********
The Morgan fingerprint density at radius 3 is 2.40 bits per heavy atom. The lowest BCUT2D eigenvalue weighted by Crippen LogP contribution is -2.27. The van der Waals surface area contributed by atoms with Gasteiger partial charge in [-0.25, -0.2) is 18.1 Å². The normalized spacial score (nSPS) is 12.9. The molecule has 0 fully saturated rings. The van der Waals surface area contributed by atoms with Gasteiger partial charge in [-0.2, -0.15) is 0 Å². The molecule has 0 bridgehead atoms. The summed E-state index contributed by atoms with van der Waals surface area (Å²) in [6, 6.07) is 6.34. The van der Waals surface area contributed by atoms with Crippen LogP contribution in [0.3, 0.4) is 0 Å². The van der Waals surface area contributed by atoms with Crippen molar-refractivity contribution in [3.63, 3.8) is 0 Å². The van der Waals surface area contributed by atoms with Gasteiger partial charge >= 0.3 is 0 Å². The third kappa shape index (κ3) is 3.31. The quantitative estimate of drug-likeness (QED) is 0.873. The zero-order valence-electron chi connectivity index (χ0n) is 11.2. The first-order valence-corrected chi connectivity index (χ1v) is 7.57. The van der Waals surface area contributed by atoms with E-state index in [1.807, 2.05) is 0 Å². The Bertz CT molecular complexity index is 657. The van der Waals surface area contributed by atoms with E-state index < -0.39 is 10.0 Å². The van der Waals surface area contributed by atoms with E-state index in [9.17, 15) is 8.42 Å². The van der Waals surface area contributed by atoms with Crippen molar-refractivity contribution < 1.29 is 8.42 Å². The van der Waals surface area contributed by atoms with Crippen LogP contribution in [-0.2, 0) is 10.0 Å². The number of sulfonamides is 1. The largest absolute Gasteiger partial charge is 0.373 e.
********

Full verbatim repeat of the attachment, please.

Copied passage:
The Morgan fingerprint density at radius 3 is 2.40 bits per heavy atom. The lowest BCUT2D eigenvalue weighted by Crippen LogP contribution is -2.27. The van der Waals surface area contributed by atoms with Gasteiger partial charge in [-0.25, -0.2) is 18.1 Å². The normalized spacial score (nSPS) is 12.9. The molecule has 0 fully saturated rings. The van der Waals surface area contributed by atoms with Gasteiger partial charge in [-0.2, -0.15) is 0 Å². The molecule has 0 bridgehead atoms. The summed E-state index contributed by atoms with van der Waals surface area (Å²) in [6, 6.07) is 6.34. The van der Waals surface area contributed by atoms with Crippen LogP contribution in [0.3, 0.4) is 0 Å². The van der Waals surface area contributed by atoms with Crippen molar-refractivity contribution in [3.63, 3.8) is 0 Å². The van der Waals surface area contributed by atoms with Gasteiger partial charge >= 0.3 is 0 Å². The third kappa shape index (κ3) is 3.31. The quantitative estimate of drug-likeness (QED) is 0.873. The zero-order valence-electron chi connectivity index (χ0n) is 11.2. The first-order valence-corrected chi connectivity index (χ1v) is 7.57. The van der Waals surface area contributed by atoms with E-state index in [1.807, 2.05) is 0 Å². The Bertz CT molecular complexity index is 657. The van der Waals surface area contributed by atoms with E-state index < -0.39 is 10.0 Å². The van der Waals surface area contributed by atoms with E-state index in [9.17, 15) is 8.42 Å². The van der Waals surface area contributed by atoms with Crippen molar-refractivity contribution < 1.29 is 8.42 Å². The van der Waals surface area contributed by atoms with Crippen LogP contribution in [-0.2, 0) is 10.0 Å². The number of sulfonamides is 1. The largest absolute Gasteiger partial charge is 0.373 e.